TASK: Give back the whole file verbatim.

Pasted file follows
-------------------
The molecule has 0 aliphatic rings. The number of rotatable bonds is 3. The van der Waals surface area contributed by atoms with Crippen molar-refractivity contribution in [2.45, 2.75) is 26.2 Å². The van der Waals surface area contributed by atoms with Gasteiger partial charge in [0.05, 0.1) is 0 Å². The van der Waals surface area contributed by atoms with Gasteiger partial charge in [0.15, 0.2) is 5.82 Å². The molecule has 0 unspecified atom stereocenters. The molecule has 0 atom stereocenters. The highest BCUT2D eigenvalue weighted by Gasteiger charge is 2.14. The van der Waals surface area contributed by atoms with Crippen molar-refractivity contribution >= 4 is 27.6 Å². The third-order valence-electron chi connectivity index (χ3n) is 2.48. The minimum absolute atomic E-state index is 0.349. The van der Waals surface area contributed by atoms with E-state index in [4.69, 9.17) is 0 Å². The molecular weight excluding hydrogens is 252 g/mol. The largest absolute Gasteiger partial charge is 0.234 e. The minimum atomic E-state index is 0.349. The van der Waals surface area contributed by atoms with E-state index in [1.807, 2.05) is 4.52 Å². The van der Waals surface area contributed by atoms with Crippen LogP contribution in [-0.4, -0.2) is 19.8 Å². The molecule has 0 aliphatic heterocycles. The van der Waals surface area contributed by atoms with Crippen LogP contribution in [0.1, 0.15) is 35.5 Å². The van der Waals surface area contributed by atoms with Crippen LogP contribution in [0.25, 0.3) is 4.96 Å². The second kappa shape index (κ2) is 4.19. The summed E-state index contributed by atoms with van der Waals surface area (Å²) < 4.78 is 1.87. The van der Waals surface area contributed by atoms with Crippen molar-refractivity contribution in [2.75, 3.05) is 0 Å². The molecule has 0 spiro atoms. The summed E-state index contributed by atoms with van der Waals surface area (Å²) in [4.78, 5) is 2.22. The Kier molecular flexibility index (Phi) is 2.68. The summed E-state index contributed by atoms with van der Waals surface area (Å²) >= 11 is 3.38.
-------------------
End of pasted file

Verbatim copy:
The molecule has 0 aliphatic rings. The number of rotatable bonds is 3. The van der Waals surface area contributed by atoms with Crippen molar-refractivity contribution in [2.45, 2.75) is 26.2 Å². The van der Waals surface area contributed by atoms with Gasteiger partial charge in [0.05, 0.1) is 0 Å². The van der Waals surface area contributed by atoms with Gasteiger partial charge in [0.15, 0.2) is 5.82 Å². The molecule has 0 unspecified atom stereocenters. The molecule has 0 atom stereocenters. The highest BCUT2D eigenvalue weighted by Gasteiger charge is 2.14. The van der Waals surface area contributed by atoms with Crippen molar-refractivity contribution >= 4 is 27.6 Å². The third-order valence-electron chi connectivity index (χ3n) is 2.48. The minimum absolute atomic E-state index is 0.349. The van der Waals surface area contributed by atoms with E-state index in [4.69, 9.17) is 0 Å². The molecular weight excluding hydrogens is 252 g/mol. The largest absolute Gasteiger partial charge is 0.234 e. The minimum atomic E-state index is 0.349. The van der Waals surface area contributed by atoms with E-state index in [1.807, 2.05) is 4.52 Å². The van der Waals surface area contributed by atoms with Crippen LogP contribution in [-0.4, -0.2) is 19.8 Å². The molecule has 0 aliphatic heterocycles. The van der Waals surface area contributed by atoms with Crippen LogP contribution in [0.1, 0.15) is 35.5 Å². The van der Waals surface area contributed by atoms with Crippen LogP contribution in [0.25, 0.3) is 4.96 Å². The second kappa shape index (κ2) is 4.19. The summed E-state index contributed by atoms with van der Waals surface area (Å²) < 4.78 is 1.87. The van der Waals surface area contributed by atoms with Crippen molar-refractivity contribution in [2.75, 3.05) is 0 Å². The molecule has 0 spiro atoms. The summed E-state index contributed by atoms with van der Waals surface area (Å²) in [4.78, 5) is 2.22. The Kier molecular flexibility index (Phi) is 2.68. The summed E-state index contributed by atoms with van der Waals surface area (Å²) >= 11 is 3.38.